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The purpose of this brief review is to examine resistance training responses of selected hormones related to acute stress and growth promoting actions. Hormonal mechanisms appear to be involved with both short-term homeostatic control and long-term cellular adaptations. Few studies have modeled the exercise stimulus in resistance training to determine the role of different exercise variables to the hormonal response. A variety of resistance exercise protocols result in increases in peripheral hormonal concentrations. It appears that single factor variables such as the intensity (% of RM) of exercise and amount of muscle mass utilized in the exercise protocol are important determinants of hormonal responses. The volume (sets x repetitions x intensity) of exercise also appears to be an important determinant of hormonal response. Still, little is known with regard to other single and multiple factor variables (e.g., rest period length) and their relationships to peripheral hormonal alterations. Collectively, such information will allow greater understanding concerning the nature of the exercise stimulus and its relationship to training adaptations resulting from heavy resistance exercise.
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The integrated use of several energy sources allows high muscular power outputs to be sustained. Muscle glycogen provides the major fuel source for muscular exercise, but other fuels can provide alternative energy sources which allow for muscle glycogen-sparing and an increased potential for prolonged high metabolic rates. Blood-borne glucose, derived from liver glycogenolysis and glyconeogenesis, as well as intra-muscular lipids and plasma free fatty acids derived from adipose tissue provide the main energy alternatives to muscle glycogen. Several amino acids, including the essential amino acid leucine, are also used directly as oxidizable fuels during exercise. Depending on the duration and intensity of exercise and other factors such as glycogen stores and energy intake, amino acids can provide from a few to approximately 10% of the total energy for sustained exercise. Additionally, many amino acids can be converted to glutamate (via glutamate dehydrogenase) and then to alanine (via glutamate-pyruvate transaminase). Alanine, along with lactate and pyruvate, are recognized as the major gluconeogenic precursors. Via this mechanism, several amino acids play crucial roles in providing the carbon sources for maintaining blood glucose homeostasis during exercise and glycogen restitution during recovery. And finally, during exercise and recovery, amino acids likely play important anaplerotic functions sustaining the whole metabolic apparatus.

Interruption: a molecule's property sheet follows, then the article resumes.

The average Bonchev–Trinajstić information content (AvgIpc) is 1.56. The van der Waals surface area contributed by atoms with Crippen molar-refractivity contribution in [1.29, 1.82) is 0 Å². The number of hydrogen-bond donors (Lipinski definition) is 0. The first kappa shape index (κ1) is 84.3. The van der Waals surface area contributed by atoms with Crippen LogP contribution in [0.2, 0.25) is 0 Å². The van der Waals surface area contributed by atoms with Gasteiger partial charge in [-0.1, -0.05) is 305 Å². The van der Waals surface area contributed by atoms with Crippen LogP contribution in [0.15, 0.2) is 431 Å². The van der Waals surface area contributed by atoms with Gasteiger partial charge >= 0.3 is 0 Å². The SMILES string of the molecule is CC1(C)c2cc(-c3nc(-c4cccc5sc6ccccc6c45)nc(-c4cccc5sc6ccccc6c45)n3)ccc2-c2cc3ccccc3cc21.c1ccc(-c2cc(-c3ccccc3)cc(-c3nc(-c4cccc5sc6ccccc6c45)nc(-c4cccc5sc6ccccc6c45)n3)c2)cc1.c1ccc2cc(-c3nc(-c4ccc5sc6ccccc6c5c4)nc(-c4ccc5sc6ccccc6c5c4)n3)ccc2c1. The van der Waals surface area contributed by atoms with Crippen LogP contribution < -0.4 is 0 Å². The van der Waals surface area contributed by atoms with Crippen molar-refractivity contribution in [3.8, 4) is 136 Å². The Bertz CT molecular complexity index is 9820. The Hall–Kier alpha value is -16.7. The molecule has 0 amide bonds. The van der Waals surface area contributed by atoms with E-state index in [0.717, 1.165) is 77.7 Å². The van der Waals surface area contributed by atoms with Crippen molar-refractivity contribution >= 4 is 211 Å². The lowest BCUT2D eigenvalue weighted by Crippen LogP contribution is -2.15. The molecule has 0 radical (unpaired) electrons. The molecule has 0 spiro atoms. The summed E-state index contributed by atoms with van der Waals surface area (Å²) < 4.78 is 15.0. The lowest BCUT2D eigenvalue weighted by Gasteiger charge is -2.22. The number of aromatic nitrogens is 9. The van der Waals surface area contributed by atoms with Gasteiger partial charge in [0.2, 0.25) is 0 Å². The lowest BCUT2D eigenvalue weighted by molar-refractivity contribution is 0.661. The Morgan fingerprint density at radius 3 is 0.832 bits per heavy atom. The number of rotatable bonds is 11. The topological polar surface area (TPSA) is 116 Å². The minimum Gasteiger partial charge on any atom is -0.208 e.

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Nine elite male junior weightlifters (mean age 17.6 +/- 0.3 yrs) performed weightlifting tests before (Test 1) and after (Test 2) 1 week of increased training volume (overreaching) and repeated the protocol after 1 year of their training program. Strength increased by Year 2 (p < 0.05) but did not change during either week of increased training volume. The 1-week overreaching stimulus resulted in attenuated exercise-induced testosterone concentrations during Year 1, but augmented exercise-induced testosterone concentrations during Year 2. Testosterone concentrations at 7 a.m. decreased for only Year 1. For both years, the 1-week overreaching stimulus increased cortisol at 7 a.m, indicative of the increased training volumes. Testosterone/cortisol was not affected by increased training volume for either year. One year of chronic weightlifting and prior exposure to the overreaching stimulus appears to decrease the detrimental effects of stressful training on the endocrine system.